This is a collection of cool 3D stuff made 100% in Elm.

Get inspired to play with these tools, build stuff and contribute to public libraries!

If you think that something is missing, you spotted a mistake or you have some feedback, send me a message or — even better — open an issue or send a pull request in this repository.

If you want to learn more about 3D Graphics in Elm, you can start reading the documentation of these libraries and joining the channels #webgl and #gamedev in the Elm Slack.

Enjoy! 🎉



Balls and Blocks

Mount Fuji seen from Kawaguchi lake by WorldInMyEyes from Pixabay

Lately there has been some interesting discussion about Modern Web.

I personally think that

  • Single Page Applications (SPAs) have been (ab)used in places where a more traditional server side approach could have been a better fit
  • SPAs require extra care (navigation, scrolling, accessibility, SEO, etc.)
  • There are many SPAs that are not well crafted but when they are well made, SPAs can very much enhance the user experience
  • The browser feels like the natural place where to handle complex UIs, not the Server
  • As developers, I (we?) like to keep using my best tools to improve the Developer Experience


This is an attempt to measure how good are front-end frameworks in dealing with simple errors.

I took the implementations of TodoMVC made in 5 different frameworks: VanillaJS, React, Vue, Svelte and Elm.

Then I injected 7 different errors and I analyzed the behavior.

After injecting error in the 5 implementations, I measured the outcome using this scale (ordered from best to worse):

  • A. Impossible to introduce such error
  • B. Compiler error
  • C. Nothing render on the screen and there is an error in the console at start
  • C (2) .The app render and there are no bugs
  • D. The…

A biased and superficial comparison between two frameworks that compile to JavaScript

I had some fun writing this (probably inconclusive) post about Elm and Svelte. Rich Harris, in Write less code, showcase a small code snippet in Svelte as an example of getting something done writing a small amount of code.

I wrote the same thing in Elm and compared with Svelte using these criteria:

  1. Code Size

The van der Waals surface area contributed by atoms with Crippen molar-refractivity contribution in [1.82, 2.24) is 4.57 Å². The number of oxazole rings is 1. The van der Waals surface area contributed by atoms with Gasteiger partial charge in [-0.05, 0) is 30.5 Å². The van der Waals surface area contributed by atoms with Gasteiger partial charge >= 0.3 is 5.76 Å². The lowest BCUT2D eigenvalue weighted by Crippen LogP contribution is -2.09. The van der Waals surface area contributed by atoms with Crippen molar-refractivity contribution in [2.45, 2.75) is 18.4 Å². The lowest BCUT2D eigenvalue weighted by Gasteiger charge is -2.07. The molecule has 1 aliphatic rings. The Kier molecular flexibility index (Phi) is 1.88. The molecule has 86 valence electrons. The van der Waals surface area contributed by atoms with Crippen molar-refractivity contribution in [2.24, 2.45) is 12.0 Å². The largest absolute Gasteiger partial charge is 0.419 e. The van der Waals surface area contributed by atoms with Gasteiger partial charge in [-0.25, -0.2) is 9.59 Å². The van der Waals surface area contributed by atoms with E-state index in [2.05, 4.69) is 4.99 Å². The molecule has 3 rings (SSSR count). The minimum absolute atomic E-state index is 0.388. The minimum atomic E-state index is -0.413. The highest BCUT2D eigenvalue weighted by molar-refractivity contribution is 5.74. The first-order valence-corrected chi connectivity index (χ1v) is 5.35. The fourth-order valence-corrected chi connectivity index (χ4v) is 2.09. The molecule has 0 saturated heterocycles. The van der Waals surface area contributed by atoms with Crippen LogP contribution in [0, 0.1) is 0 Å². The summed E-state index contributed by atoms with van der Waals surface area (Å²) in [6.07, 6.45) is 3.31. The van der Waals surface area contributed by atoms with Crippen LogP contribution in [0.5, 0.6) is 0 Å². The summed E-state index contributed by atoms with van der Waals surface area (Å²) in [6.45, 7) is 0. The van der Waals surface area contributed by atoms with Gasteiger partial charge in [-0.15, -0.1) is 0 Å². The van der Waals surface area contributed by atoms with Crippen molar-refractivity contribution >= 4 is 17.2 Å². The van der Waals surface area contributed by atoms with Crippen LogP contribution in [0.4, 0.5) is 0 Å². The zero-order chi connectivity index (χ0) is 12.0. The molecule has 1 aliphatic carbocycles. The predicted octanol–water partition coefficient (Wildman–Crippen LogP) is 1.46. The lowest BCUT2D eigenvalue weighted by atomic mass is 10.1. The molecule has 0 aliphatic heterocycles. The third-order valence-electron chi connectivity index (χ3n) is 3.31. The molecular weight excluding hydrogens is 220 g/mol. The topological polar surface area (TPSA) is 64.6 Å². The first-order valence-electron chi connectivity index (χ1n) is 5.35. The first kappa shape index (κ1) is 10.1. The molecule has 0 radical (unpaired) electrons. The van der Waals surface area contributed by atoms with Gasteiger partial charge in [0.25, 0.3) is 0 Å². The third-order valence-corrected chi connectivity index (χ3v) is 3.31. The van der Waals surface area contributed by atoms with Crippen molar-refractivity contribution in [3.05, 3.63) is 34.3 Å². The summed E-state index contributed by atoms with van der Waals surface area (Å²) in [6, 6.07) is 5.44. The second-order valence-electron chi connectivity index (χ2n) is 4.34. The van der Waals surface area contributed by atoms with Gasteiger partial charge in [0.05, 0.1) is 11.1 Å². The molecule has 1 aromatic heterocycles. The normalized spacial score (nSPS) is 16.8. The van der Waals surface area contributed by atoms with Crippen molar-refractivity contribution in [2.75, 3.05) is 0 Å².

2. Performances
  3. The Architecture
  4. Declarative vs. Imperative Programming
  5. Static vs. Dynamic typing
  6. Data Binding
  7. Single Source of True
  8. Compilers

1. Code Size

Elm, predictably, has more code.

The Svelte version

let a = 1;
let b = 2;
<input type="number" bind:value={a}>
<input type="number" bind:value={b}>
<p>{a} + {b} = {a +…

This is a tutorial on how to build a mildly complex web layout without any knowledge of CSS (and also any knowledge of Javascript and HTML for that matter).

The layout is built using Elm and elm-ui. Elm is a pure functional language that compile to Javascript. elm-ui is an Elm library that create a semantic layer on top of CSS and HTML. If you are new to Elm, the Elm official guide and the elm-ui documentation are two good starting points.

TL;DR The result

Photo by Mitchell Hollander on Unsplash

Handling time in Elm seems to be a scaring thing for beginners.

In Elm is not possible to have a function that return the present time because that would not be a pure function and all functions must be pure.

Such a function is not pure because the output is different every time we call it while pure function need to always return the same output given the same arguments.

The function will “contaminate” also any other pure function that call it making your entire code difficult to reason about and to test.

But is this a real issue?


Part 3 of 12 — Add the Pause

Previous: Part 2 — Add Keyboard Support

Next: Part 4—Add the Players (coming soon)

Add the pause


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